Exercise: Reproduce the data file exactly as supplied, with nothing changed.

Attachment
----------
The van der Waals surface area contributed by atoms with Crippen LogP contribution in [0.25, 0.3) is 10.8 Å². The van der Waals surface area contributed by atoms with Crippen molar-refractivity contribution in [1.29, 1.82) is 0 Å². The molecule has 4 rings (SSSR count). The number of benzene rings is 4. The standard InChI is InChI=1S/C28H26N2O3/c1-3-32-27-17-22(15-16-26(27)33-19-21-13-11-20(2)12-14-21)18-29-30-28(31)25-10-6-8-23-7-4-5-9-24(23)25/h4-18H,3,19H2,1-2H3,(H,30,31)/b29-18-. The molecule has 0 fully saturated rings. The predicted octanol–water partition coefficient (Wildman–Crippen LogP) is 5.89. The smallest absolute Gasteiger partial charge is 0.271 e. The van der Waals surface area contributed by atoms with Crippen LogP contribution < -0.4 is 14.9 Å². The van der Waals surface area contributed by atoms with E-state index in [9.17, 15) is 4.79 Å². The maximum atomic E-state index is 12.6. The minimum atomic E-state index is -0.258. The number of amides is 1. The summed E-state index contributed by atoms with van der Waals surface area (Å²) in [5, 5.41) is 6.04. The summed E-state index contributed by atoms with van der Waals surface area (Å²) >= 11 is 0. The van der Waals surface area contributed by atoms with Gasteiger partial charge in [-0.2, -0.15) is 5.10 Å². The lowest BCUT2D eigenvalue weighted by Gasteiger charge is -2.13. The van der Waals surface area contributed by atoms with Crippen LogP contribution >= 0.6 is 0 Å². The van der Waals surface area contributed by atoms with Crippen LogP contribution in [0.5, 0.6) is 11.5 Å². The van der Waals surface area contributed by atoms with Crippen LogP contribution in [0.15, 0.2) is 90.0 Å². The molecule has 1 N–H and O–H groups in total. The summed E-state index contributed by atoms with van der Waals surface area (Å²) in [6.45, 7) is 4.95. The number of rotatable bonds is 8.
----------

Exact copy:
The van der Waals surface area contributed by atoms with Crippen LogP contribution in [0.25, 0.3) is 10.8 Å². The van der Waals surface area contributed by atoms with Crippen molar-refractivity contribution in [1.29, 1.82) is 0 Å². The molecule has 4 rings (SSSR count). The number of benzene rings is 4. The standard InChI is InChI=1S/C28H26N2O3/c1-3-32-27-17-22(15-16-26(27)33-19-21-13-11-20(2)12-14-21)18-29-30-28(31)25-10-6-8-23-7-4-5-9-24(23)25/h4-18H,3,19H2,1-2H3,(H,30,31)/b29-18-. The molecule has 0 fully saturated rings. The predicted octanol–water partition coefficient (Wildman–Crippen LogP) is 5.89. The smallest absolute Gasteiger partial charge is 0.271 e. The van der Waals surface area contributed by atoms with Crippen LogP contribution < -0.4 is 14.9 Å². The van der Waals surface area contributed by atoms with E-state index in [9.17, 15) is 4.79 Å². The maximum atomic E-state index is 12.6. The minimum atomic E-state index is -0.258. The number of amides is 1. The summed E-state index contributed by atoms with van der Waals surface area (Å²) in [5, 5.41) is 6.04. The summed E-state index contributed by atoms with van der Waals surface area (Å²) >= 11 is 0. The van der Waals surface area contributed by atoms with Gasteiger partial charge in [-0.2, -0.15) is 5.10 Å². The lowest BCUT2D eigenvalue weighted by Gasteiger charge is -2.13. The van der Waals surface area contributed by atoms with Crippen LogP contribution >= 0.6 is 0 Å². The van der Waals surface area contributed by atoms with Crippen LogP contribution in [0.5, 0.6) is 11.5 Å². The van der Waals surface area contributed by atoms with Crippen LogP contribution in [0.15, 0.2) is 90.0 Å². The molecule has 1 N–H and O–H groups in total. The summed E-state index contributed by atoms with van der Waals surface area (Å²) in [6.45, 7) is 4.95. The number of rotatable bonds is 8.